MILAN (AP) — Investigators on Saturday worked to determine if the Berlin Christmas market attacker got any logistical support to cross at least two European borders and evade capture for days before being killed in a police shootout in a Milan suburb.
Tunisian fugitive Anis Amri's fingerprints and wallet were found in a truck that plowed into a Christmas market in Berlin on Monday night, killing 12 people and injuring 56 others. Despite an intense, Europe-wide manhunt, Amri fled across Germany, into France and then into Italy, traveling at least part of the way by train, before being shot early Friday in a routine police stop outside a deserted train station.
The Islamic State group has claimed responsibility for the Berlin attack, but so far little is known about any support network backing up the 24-year-old fugitive.
Italian investigators were working to see if the Tunisian had any connections in the Milan area. Italy was his port of entry into Europe in 2011 and he spent more than three years in Italian jails on Sicily. But an anti-terrorism official said there was no evidence that he had ever been in or around Milan before Friday's shootout.
In Tunisia, the Interior Ministry announced the arrest Friday of Amri's nephew and two others suspected of belonging to the same extremist network.
The ministry said in a statement that Amri, through an alias, had sent his 18-year-old nephew Fedi some money through the post office to join him in Europe and join the Abou Walaa network. Amir claimed to be the network's emir.
The ministry said the nephew told them he was in contact with Amri via Telegram's encrypted communications to avoid detection. He said Amri had recruited him to jihad and asked him to pledge allegiance to IS, which he did and sent it to Amri via Telegram.
The Tunisian prosecutor's office ordered all three held in pre-trial detention pending further investigation.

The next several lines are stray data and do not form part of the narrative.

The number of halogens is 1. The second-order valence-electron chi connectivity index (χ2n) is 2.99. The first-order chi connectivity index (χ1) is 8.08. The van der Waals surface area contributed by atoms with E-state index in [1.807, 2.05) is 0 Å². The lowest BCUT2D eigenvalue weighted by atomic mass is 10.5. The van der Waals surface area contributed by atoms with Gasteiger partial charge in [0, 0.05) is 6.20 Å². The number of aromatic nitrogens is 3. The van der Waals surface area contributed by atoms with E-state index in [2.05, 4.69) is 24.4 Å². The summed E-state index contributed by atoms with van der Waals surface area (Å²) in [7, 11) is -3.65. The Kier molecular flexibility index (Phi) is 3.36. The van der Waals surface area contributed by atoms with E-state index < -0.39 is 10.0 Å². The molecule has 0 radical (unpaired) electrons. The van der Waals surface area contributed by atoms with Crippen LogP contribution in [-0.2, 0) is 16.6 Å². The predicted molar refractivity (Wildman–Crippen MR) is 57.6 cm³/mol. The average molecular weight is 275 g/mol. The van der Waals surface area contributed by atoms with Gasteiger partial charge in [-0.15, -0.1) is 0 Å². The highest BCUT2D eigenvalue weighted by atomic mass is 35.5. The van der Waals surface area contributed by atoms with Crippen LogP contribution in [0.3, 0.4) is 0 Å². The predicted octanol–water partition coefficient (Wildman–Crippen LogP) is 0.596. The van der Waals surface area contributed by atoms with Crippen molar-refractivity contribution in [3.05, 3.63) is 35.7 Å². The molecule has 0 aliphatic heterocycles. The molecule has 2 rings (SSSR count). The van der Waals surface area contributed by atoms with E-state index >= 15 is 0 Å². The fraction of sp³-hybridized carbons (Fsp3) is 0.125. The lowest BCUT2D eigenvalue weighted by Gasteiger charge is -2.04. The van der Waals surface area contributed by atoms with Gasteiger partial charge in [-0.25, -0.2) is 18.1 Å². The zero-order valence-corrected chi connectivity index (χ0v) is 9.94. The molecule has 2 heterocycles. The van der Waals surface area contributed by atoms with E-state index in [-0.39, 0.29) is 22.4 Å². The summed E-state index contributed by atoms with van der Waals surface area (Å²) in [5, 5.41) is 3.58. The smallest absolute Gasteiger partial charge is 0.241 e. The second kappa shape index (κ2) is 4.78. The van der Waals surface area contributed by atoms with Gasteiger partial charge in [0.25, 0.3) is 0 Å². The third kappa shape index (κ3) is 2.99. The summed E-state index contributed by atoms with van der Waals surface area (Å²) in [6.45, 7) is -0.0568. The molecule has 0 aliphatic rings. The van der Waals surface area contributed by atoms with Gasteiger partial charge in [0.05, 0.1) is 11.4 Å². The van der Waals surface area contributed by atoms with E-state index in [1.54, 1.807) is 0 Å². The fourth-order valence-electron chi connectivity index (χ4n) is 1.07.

In Spain, police were investigating whether Amri was in contact with a possible extremist there, on a tip from German authorities.
"We are studying all possible connections (between Amri) and our country, above all with one specific person," Interior Minister Juan Ignacio Zoido told Spanish radio.
Italy has found itself at the center of the Berlin attack investigation after the dramatic shootout early Friday that ended the manhunt. The deserted train station and the late hour prompted Italian officers to check the North African man's identity, officials said. Instead of pulling out an identity card, Amri produced a loaded .22 caliber gun, shooting a senior officer in the shoulder before a rookie officer killed him with a single shot.
Amri had arrived in the southern island of Lampedusa illegally in 2011, claiming to be a minor, and quickly landed in jail after setting fire to a migrant center. After he was freed, efforts to deport him failed for bureaucratic reasons.
He reached Germany, where authorities were concerned enough to put him under covert surveillance for six months earlier this year, ending the operation in September. His request for asylum was refused by Germany in the summer, but the paperwork from Tunisia needed to deport him was delayed for months.
Investigators are looking into why Amri returned to Italy this week as he sought to elude police and whether he had any jihadi contacts in the country.
Authorities were also investigating the apparent coincidence that the truck from a Polish shipping company used in the Berlin attack had been loaded with machinery in the neighboring Milan suburb of Cinisello Balsamo three days before the attack.
Milan Police Chief Antonio de Iesu acknowledged the connection was "suggestive."
But he told reporters there was no evidence yet of a link, emphasizing that the Polish truck driver who was the terrorist's first victim had spoken to his wife by phone from Berlin hours before the attack and did not appear to be under duress.
On Saturday, Italy welcomed home one of the 12 victims, 31-year-old Fabrizia Di Lorenzo. She had been working in Berlin and was out shopping for Christmas presents to bring to relatives in central Italy when the truck careened into the market.
A casket containing her body arrived at Rome's Ciampino airport, met by Italian President Sergio Mattarella. Her parents and brother received hugs and condolences before the casket was placed in a vehicle for the ride home.
The husband of a Czech woman killed in the Berlin attack, meanwhile, said he was relieved that Amri no longer posed a threat to the people of Europe.
Petr Cizmar said he was not after revenge "but I needed to know that he was removed from our society one way or another and could not cause further harm."
He spoke Saturday by phone from the family's home in Braunschweig, 230 kilometers (143 miles) west of Berlin.
Cizmar says his 34-year-old wife Nada had a logistics job in Berlin since May and stayed there during the week. He says she went to the market to celebrate Christmas with her colleagues.
The couple has a five-year-old son.
Bouazza ben Bouazza in Tunis, Tunisia, and Katerina Santurova in Prague contributed to this report.